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Meath hurler James Toher.
Meath hurler James Toher.

Toher: 'Parts of Meath are die hard hurling'


By Cian O'Connell

Meath’s Allianz Hurling League Division 2B campaign didn’t exactly go according to plan.  Three defeats in five matches had Meath scrambling around searching for answers ahead of the summer.

Momentum has been generated by the Royals in the Christy Ring Cup with Meath posting victories over Wicklow, London, and Kildare to secure a much coveted berth in Saturday’s decider against Antrim.

“We knew if we performed we would be there or thereabouts with any of the teams that were there,” is James Toher’s assessment. 

“The problem was just making sure we were consistent in our performances.  Probably we fine tuned the things that had went wrong earlier in the year. The management and players become in sync, we knew the routine, and everything kind of fell into place at the right time. 

“Any later would have been too late, any sooner might have helped us in the league, but I suppose it was better to happen towards the end of the league and Championship.”

Now Meath enter the final respectful of Antrim’s quality and quietly encouraged about how their own campaign has unfolded. 

Being ‘complete underdogs’ suits Meath just fine according to Toher.  “Absolutely, all of the pressure is on Antrim,” Toher commented.  “In our eyes and in a lot of people's eyes we are complete underdogs and rightly so.  Antrim have been competing at a higher level than Meath for as far as I can remember. 

“So we just have to go out to do our best and hopefully our performance will be good enough.  Hopefully we will give Antrim a good rattle, but make no mistakes about it Antrim are a quality team no matter who is playing or where they are playing. 

“They will have an edge on us with experience on bigger days in Croke Park and things like that with the Cushendall boys and everything else that comes along with it.  We will be looking at us first and hopefully it will be enough, but we have no qualms about us being complete underdogs.”

James Toher and Conor Carson pictured outside Croke Park.
James Toher and Conor Carson pictured outside Croke Park.

Toher reckons that operating in a televised fixture at Croke Park provides a drop of hope for the future of hurling too in Meath.  “We have been knocking on the door for a long time,” Toher said.  “With the law of averages you probably would have broken through at some stage by now already, but for some reason or another we have fallen short.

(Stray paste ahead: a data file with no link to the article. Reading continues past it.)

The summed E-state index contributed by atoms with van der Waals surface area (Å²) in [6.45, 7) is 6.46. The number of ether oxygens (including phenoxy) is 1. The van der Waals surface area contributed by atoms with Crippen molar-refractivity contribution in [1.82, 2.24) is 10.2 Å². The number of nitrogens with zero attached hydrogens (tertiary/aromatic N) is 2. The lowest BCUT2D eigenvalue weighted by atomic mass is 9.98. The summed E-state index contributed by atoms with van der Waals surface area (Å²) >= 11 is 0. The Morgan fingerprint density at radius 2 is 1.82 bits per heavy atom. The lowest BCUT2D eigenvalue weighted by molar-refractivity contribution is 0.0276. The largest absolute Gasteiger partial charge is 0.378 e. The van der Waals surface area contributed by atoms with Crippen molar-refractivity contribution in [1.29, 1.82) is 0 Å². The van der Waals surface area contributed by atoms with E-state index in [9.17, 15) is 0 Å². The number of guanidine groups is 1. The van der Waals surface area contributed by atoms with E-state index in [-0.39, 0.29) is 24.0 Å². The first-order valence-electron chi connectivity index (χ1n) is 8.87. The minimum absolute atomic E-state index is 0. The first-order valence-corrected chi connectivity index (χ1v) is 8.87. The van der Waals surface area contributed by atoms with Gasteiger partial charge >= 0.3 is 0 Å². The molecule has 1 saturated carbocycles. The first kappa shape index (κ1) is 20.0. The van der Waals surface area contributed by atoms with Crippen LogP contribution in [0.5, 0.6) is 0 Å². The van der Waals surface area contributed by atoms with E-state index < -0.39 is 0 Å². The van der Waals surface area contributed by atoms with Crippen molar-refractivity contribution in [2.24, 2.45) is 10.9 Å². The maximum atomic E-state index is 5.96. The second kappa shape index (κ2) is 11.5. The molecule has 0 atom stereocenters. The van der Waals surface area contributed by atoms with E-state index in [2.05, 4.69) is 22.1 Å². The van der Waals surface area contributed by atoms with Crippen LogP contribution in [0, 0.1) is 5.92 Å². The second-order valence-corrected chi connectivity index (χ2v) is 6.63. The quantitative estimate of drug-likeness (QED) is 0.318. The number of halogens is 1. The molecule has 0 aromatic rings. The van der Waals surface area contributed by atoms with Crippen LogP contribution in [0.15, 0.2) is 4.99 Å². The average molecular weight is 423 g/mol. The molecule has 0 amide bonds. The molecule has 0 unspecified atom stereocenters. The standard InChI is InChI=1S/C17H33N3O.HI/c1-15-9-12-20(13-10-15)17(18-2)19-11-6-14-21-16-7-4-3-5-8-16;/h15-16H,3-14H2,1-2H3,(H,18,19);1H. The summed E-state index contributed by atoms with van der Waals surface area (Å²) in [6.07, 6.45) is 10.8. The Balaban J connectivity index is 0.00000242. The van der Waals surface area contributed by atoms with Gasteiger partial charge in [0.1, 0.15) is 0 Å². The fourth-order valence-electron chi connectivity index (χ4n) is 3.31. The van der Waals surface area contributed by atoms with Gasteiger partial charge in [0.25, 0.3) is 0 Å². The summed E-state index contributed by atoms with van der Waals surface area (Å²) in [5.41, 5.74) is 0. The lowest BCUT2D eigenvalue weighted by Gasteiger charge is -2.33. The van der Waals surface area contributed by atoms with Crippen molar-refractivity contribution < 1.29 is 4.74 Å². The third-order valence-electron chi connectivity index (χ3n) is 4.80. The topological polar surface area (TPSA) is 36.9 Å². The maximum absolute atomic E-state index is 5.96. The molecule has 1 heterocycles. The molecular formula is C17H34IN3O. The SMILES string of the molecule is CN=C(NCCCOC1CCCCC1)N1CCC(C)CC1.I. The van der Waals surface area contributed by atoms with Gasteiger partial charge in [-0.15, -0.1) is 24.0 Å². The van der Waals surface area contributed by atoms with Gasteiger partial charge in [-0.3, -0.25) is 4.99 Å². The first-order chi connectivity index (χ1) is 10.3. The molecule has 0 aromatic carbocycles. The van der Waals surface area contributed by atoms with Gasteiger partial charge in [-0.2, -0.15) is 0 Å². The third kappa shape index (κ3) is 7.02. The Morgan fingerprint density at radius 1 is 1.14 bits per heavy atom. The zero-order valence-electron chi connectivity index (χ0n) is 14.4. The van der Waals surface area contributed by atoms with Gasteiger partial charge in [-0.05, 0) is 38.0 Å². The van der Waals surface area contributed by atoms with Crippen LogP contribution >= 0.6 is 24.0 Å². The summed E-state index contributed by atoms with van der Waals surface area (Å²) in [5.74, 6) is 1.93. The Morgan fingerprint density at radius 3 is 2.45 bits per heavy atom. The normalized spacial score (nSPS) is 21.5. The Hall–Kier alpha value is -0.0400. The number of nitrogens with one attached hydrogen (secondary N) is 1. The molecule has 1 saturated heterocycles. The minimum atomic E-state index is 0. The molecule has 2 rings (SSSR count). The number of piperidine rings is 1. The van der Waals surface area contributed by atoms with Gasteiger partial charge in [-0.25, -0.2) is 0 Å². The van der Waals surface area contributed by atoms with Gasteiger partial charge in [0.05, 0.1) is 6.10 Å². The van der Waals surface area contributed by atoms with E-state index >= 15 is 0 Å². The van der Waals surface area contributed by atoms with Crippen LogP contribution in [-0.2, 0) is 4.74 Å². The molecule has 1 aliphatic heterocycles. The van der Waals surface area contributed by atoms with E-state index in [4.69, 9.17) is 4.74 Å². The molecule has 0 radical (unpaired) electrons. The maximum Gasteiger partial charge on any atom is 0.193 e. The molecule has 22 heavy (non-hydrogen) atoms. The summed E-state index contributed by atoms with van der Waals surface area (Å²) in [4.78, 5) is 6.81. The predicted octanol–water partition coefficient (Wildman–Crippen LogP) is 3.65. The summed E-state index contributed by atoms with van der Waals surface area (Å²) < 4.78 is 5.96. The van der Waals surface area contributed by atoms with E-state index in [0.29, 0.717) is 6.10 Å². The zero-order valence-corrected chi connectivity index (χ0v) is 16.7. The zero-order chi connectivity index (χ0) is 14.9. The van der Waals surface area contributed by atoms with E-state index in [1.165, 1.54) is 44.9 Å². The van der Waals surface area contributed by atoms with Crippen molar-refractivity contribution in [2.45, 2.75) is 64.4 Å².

“It is probably a little bit frustrating because we have been in so many league finals over the last number of years.  We were in three with Cillian Farrell as manager and we just fell short every single time. 

“It was probably frustrating because we had bet the teams that won it earlier in the league or teams that won Christy Ring we bet them earlier in the year.  Obviously there has been development, we have reached the final, but at the same time we have been knocking at the door for long enough now that we were bound to get there eventually. 

“For future development you'd be hoping that young lads seeing the game on TV, lads you'd see around the pitch that come over asking you questions about this, that, and the other that it might inspire them to pick up a hurley a bit more often.  That it is a viable option for you and not just football.”

Glimpses of Meath’s hurling promise were evident in previous decades with the March 1995 League win over Wexford, who claimed Liam McCarthy 18 months later, still fondly recalled.  “Parts of Meath are die hard hurling, it is all out hurling,” Toher admits. 

“Clubs from Meath have competed well in the Leinster Championship, Kilmessan have competed very well in the Leinster Championship in recent years. 

“I know what you're saying with families and roots and things like that, but there is a small bit of a legacy within Meath itself. 

“I know it mightn't be as well known in an awful lot of places, but in parts of Meath it is do or die.  That is it, you'll do anything for the stick.

“The fact that we are the first team ever from Meath to get to the Christy Ring means there is already a good bit of a buzz.

“You'd be hoping that if we win we could break into the Leinster Championship to properly compete with the next tier of teams which would maybe develop the county.  It would maybe get us back to like the time we were competing with Wexford.”

The Meath hurling journey continues; national silverware is the prize this weekend.

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